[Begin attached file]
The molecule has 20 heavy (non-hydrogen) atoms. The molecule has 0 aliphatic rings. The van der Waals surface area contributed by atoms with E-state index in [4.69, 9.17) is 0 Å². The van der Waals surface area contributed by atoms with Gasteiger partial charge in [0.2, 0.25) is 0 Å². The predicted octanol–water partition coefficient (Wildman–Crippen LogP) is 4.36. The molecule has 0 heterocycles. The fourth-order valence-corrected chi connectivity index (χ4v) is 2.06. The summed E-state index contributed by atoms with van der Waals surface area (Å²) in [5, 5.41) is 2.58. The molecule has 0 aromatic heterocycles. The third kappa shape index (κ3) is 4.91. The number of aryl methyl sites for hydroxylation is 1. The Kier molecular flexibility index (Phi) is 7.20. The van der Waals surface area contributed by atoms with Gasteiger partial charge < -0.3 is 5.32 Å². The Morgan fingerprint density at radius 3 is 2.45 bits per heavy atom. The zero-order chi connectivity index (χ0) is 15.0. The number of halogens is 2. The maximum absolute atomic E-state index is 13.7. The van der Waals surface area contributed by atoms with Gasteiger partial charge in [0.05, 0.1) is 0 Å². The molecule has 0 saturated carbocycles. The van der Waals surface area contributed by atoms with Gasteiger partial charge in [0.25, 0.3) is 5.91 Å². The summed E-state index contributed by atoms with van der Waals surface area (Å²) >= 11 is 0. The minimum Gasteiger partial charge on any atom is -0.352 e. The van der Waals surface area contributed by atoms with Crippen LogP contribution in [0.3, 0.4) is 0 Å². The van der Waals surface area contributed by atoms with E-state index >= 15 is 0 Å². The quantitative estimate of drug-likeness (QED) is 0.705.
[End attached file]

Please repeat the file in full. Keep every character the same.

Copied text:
The molecule has 20 heavy (non-hydrogen) atoms. The molecule has 0 aliphatic rings. The van der Waals surface area contributed by atoms with E-state index in [4.69, 9.17) is 0 Å². The van der Waals surface area contributed by atoms with Gasteiger partial charge in [0.2, 0.25) is 0 Å². The predicted octanol–water partition coefficient (Wildman–Crippen LogP) is 4.36. The molecule has 0 heterocycles. The fourth-order valence-corrected chi connectivity index (χ4v) is 2.06. The summed E-state index contributed by atoms with van der Waals surface area (Å²) in [5, 5.41) is 2.58. The molecule has 0 aromatic heterocycles. The third kappa shape index (κ3) is 4.91. The number of aryl methyl sites for hydroxylation is 1. The Kier molecular flexibility index (Phi) is 7.20. The van der Waals surface area contributed by atoms with Gasteiger partial charge < -0.3 is 5.32 Å². The Morgan fingerprint density at radius 3 is 2.45 bits per heavy atom. The zero-order chi connectivity index (χ0) is 15.0. The number of halogens is 2. The maximum absolute atomic E-state index is 13.7. The van der Waals surface area contributed by atoms with Gasteiger partial charge in [0.05, 0.1) is 0 Å². The molecule has 0 saturated carbocycles. The van der Waals surface area contributed by atoms with Gasteiger partial charge in [0.25, 0.3) is 5.91 Å². The summed E-state index contributed by atoms with van der Waals surface area (Å²) >= 11 is 0. The minimum Gasteiger partial charge on any atom is -0.352 e. The van der Waals surface area contributed by atoms with Crippen LogP contribution in [0.3, 0.4) is 0 Å². The van der Waals surface area contributed by atoms with E-state index >= 15 is 0 Å². The quantitative estimate of drug-likeness (QED) is 0.705.